> >gnome or kde then we give them a slick gui manager once X starts up. If
> >they use cli then they are probably setting up a server and they can deal
> >with using emerge as is.
> > After looking through a bunch of code I agree we should really try
> >to use a lot of the existing stuff to get things started. The LiveCD
> >pretty much does all the very initial stuff. After that we can use the
> >cursing cow work to put together the install stage1 and part of stage2.
> >For stage 3, I think we should build a python gui (wxPython?) that doesn't
> >use kde or gnome specifically. This is where a lot of the experimentation
> >will need to go.
> >Whooh... What do you say? I'll be graduating in a month so I won't be
> >able to work a whole lot until the summer begins, but I think we should
> >try to refine this idea/design a lot before diving in and hacking out
> >something that just works.
> > On Sun, 13 Apr 2003, Alain Penders wrote:
> >>The main installer that was being worked on is Cursing Cow. Both developers
> >>that were working on it recently left Gentoo, however.
> >>If someone wanted to continue it's development, we probably can get the
> >>information needed from them. From what I know, it's in pretty good
> >>condition... part of it needed to be rewritten, but nothing major.
> >>There's at least one (I think two) other installers in CVS, but I have no idea
> >>on their status or where they were left at.
> >>Building a good installer goes beyond installing Gentoo. For example, if the
> >>installer has a module to configure networking, that module should be written
> >>so that it works in the installer, but also in an after-install system
> >>configuration tool. Installers also need to be able to handle updates or
> >>"corrective installs", which means integration with configuration file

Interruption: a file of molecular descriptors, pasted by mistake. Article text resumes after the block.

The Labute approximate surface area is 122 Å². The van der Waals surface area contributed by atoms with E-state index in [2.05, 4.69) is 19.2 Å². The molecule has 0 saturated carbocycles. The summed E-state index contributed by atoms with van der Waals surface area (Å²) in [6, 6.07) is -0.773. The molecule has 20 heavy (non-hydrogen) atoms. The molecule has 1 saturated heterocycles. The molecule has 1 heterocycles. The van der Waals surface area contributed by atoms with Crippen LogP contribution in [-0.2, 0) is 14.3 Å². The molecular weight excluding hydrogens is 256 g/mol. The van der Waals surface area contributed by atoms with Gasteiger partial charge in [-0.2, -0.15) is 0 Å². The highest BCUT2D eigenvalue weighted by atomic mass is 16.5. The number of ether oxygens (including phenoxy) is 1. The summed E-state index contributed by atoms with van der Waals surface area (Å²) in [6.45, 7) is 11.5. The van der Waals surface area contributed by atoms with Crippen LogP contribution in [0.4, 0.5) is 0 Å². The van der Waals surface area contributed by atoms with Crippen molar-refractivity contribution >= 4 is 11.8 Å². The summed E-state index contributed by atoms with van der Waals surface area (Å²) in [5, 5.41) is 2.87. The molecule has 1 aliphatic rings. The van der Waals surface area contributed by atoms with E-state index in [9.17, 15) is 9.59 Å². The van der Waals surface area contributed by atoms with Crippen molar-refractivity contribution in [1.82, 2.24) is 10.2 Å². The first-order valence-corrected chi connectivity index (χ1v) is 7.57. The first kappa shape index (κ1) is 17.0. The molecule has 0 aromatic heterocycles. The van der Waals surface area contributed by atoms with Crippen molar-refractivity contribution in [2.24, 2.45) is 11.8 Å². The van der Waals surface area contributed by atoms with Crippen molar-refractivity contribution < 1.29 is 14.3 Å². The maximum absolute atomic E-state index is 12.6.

> >>On Fri, Apr 11, 2003 at 05:04:10PM -0600, Jeff Rose wrote:
> >>> I'm pretty new to gentoo, but I am an instant convert. Just a
> >>>few months of emerge bliss and now I'm an avid supporter. Anyway, I'm
> >>>thinking about starting a summer project and I'm pondering the idea of a
> >>>gui installer. I've been looking around a bit and it doesn't look like
> >>>anyone is working on one. Is that true? If there isn't already a project
> >>>then I think I'll give it a whirl. I know, I know, gentoo is so great
> >>>because it allows you to customize and tweak the hell out of everything.
> >>>That is completely true. So, an installer would have to allow just as
> >>>much but it could take care of the mundane details for those who aren't
> >>>interested or knowledgable enough.
> >>> I haven't been around to see what people discuss in terms of the
> >>>installer so I'm sorry if this is all stuff that you have gone over
> >>>hundreds of times. Even more minimal than a gui installer, have you
> >>>thought about adding more scripts to do the standard directory setup,
> >>>download, chroot... type of stuff?
> >>> What do you think?
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> >>email@example.com mailing list